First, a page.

For a deeper analysis of air strafing physics, we are mainly interested in two functions: The change in magnitude of velocity (change in speed) at each frame, and the change in direction at each frame. For the first, recall the equation above for v':
v' = if |v proj a| < L - |t*a|: v + t*a
if L - |t*a| <= |v proj a| < L: v + (L - |v|cos(θ))*a/|a|
if L <= |v proj a|: v
By applying the law of cosines to this, we can find the magnitude of v':
|v'| = if v proj a < L - |t*a|: sqrt(|v|^2 + |t*a|^2 + 2|v||t*a|cos(θ))
if L - |t*a| <= v proj t*a < L: sqrt(|v|^2 sin^2(θ) + L^2)
if L <= v proj t*a: |v|
Then the change in speed is simply |v'| - |v|. Let's first take a look at how change in speed varies with angle. In this and later graphs, we will look at two typical examples, a scout at 400 HU/s (max ground speed), and a soldier at 700 HU/s (a fast speed after a rocket jump).
Not surprisingly, the scout, with lower speed and higher acceleration, gains speed faster. We can also clearly see the three sections here: No acceleration at low angles, a smooth hump in the middle when acceleration is limited by the the speed limit, and an approximately straight line at large angles when the speed limit no longer applies.
The later first transition for the soldier is caused by his higher speed. This transition happens when L = v*cos(θ), so higher speeds require a larger angle to start accelerating. The second transition is moved forwards, both by the higher speed and the by lower acceleration. This transition happens when L - |t*a| = v*cos(θ), so higher speeds and lower acceleration cause smaller transition angles.
Most importantly, notice that the maximum increase in speed is achieved at an exactly 90 degree angle. This is true regardless of speed or class, and can easily be verified with the equation above. Let's now take a look at how change in speed depends on speed, assuming a perfect 90 degree angle is maintained.
We can clearly see that change in speed decreases with speed. At this angle the change in speed is simply sqrt(|v|^2| + L^2) - |v|. Since this doesn't depend on acceleration, class does not matter.
The change in direction is simply the angle between v' and v, which we will call φ. We can find this by applying the above equation to the angle definition of the dot product, v*v' = |v||v'|cos(φ).
cos(φ) = v*v'/(|v||v'|)
cos(φ) = if v proj a < L - |t*a|: (|v| + |t*a|cos(θ))/sqrt(|v|^2 + |t*a|^2 + 2|v||t*a|cos(θ))
if L - |t*a| <= v proj t*a < L: (|v| + L*cos(θ) - |v|cos^2(θ))/sqrt(|v|^2 sin^2(θ) + L^2)
if L <= v proj t*a: 0
Let's first take a look at φas a function of θ:
The three sections are again clearly visible. At low angles, we don't turn at all. At larger angles, turning increases approximately linearly, but is limited by the speed limit. At larger angles still, the turn is approximately constant (though not quite).
We can find the maximum possible turn with calculus, or by noting that in the non-limited case (v proj t*a <= L - |t*a|), the maximum turn occurs when v' is perpendicular to a. Then θ = cos(-|t*a|/|v|) and φ= asin(|t*a|/|v|). This is shown here
. We can substitute this back in to the limit equation to verify that this is allowed, and we get,
L - |t*a| >= |v|*cos(θ)
(L - |t*a|)/|v| >= cos(θ) = -|t*a|/|v|
L - |t*a| >= -|t*a|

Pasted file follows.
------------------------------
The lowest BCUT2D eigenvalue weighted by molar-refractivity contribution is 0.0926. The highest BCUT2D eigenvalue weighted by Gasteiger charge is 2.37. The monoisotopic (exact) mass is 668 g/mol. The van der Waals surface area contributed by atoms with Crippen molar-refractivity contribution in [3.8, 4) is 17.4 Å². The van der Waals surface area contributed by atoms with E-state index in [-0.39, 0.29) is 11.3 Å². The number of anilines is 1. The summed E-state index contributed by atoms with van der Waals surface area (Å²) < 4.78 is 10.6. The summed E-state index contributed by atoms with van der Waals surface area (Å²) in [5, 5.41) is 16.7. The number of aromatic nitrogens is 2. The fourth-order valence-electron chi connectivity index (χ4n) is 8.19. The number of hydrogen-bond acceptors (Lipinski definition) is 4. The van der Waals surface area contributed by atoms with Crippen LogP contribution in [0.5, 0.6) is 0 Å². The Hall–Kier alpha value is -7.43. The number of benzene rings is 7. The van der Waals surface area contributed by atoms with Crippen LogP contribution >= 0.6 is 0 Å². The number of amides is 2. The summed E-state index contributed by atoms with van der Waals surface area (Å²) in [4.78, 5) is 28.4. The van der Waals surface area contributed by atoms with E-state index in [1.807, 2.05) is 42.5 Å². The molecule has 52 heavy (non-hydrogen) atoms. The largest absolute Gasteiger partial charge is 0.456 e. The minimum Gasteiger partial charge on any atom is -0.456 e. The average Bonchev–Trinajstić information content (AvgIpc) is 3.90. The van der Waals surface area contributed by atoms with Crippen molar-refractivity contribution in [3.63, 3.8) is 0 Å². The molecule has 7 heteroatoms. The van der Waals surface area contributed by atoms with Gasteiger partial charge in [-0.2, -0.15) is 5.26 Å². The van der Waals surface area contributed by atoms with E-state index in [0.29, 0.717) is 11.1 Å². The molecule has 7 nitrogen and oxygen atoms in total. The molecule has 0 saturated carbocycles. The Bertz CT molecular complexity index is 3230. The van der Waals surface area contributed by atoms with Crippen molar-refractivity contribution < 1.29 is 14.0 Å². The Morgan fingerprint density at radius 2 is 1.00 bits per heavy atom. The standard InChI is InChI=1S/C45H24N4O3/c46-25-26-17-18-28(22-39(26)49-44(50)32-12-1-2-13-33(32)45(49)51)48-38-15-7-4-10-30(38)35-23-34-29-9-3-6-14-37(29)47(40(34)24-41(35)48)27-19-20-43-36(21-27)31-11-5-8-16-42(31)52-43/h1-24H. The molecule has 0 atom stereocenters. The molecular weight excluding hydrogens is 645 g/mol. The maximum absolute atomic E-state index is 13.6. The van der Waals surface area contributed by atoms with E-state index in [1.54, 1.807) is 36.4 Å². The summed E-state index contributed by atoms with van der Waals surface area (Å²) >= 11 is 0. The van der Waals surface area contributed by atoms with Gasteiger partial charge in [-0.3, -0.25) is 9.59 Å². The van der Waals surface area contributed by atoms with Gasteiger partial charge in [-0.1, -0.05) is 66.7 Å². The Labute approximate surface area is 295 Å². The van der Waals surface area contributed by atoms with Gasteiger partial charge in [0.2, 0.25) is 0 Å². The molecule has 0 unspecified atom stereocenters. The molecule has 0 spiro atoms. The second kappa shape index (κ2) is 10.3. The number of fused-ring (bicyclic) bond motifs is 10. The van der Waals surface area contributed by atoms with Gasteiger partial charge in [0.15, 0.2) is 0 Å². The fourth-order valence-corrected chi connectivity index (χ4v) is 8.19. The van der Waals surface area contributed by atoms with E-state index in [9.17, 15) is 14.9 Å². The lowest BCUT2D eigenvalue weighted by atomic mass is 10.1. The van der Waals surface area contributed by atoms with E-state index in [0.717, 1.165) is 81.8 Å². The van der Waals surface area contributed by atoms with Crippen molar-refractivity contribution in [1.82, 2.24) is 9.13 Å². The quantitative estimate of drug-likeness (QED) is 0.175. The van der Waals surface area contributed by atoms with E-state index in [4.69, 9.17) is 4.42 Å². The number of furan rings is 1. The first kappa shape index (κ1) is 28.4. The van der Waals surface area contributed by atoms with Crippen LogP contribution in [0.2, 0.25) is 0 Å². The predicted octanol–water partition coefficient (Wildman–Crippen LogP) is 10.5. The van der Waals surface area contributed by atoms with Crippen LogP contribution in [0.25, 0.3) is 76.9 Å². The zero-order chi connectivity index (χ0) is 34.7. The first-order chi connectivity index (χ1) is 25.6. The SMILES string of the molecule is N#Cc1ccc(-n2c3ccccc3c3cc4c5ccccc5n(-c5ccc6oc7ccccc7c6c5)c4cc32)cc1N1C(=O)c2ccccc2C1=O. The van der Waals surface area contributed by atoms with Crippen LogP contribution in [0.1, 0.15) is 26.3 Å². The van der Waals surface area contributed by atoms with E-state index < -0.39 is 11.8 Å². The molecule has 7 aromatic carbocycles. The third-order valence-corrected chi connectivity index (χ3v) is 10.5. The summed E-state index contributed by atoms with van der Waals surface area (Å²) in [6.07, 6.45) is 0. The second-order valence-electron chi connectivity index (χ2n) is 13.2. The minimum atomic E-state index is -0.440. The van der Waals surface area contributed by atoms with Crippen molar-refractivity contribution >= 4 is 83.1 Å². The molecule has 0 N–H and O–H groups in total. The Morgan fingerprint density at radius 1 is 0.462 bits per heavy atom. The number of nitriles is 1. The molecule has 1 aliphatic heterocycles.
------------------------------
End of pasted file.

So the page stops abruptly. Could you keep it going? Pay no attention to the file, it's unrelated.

L >= 0
Which is of course true, so we don't need to worry about the other cases. Therefore the maximum possible turning rate is asin(|t*a|/|v|)/t degrees per second, and it is achieved at θ = acos(-|t*a|/|v|).
There is a catch with this though: To turn at this rate, we must lose some speed. You can see this in the figure above, or by plugging θ = acos(-|t*a|/|v|) into the speed change equation. So the next logical question to ask is, how fast can we turn without losing speed? To solve this we simply check the equation for change of speed, and assuming the non-limited case, we solve sqrt(|v|^2 + |t*a|^2 + 2|v||t*a|cos(θ)) = |v|, which gives us θ = acos(-|t*a|/(2*|v|)), and then φ= 2*sin(|t*a|/(2*|v|)). (We could also have found this geometrically, as shown here
). Checking the limit equation:
(L - |t*a|)/|v| >= cos(θ) = -|t*a|/(2*|v|)
L - |t*a| >= -|t*a|/2
2*L >= |t*a|
If we check this for all classes, we find this is true for every class except scouts (we can see this in the graph of change in speed versus angle for scouts, above). For the scout we therefore need to take the limited case from the speed change equation. We solve sqrt(|v|^2 sin^2(θ) + L^2) = |v| and get θ = acos(L/|v|) and φ= 2*sin(L/|v|). (This can also be found geometrically, in the same way as above)
But even if we know what θ we want to maintain, how can we hold this angle while turning? For most angles, this is surprisingly simple: We just turn our mouse at the turning speed. If our θ is too small, our velocity won't turn as much as we want, which will increase θ. If our θ is too large, our velocity will turn faster than we want, which will decrease θ. Therefore if we want to turn at 360 degrees per second, we just move our mouse at 360 degrees per second.
The exception is if we want to maintain the maximum possible turning. In this case, if our θ is too large, our velocity will turn less
than we want. This will increase θ, and therefore increase our error. As θ increases, we will lose speed. This will continue until our speed is low enough that the velocity can turn fast enough to catch up. So unless you want to lose speed, give yourself some room for error when turning.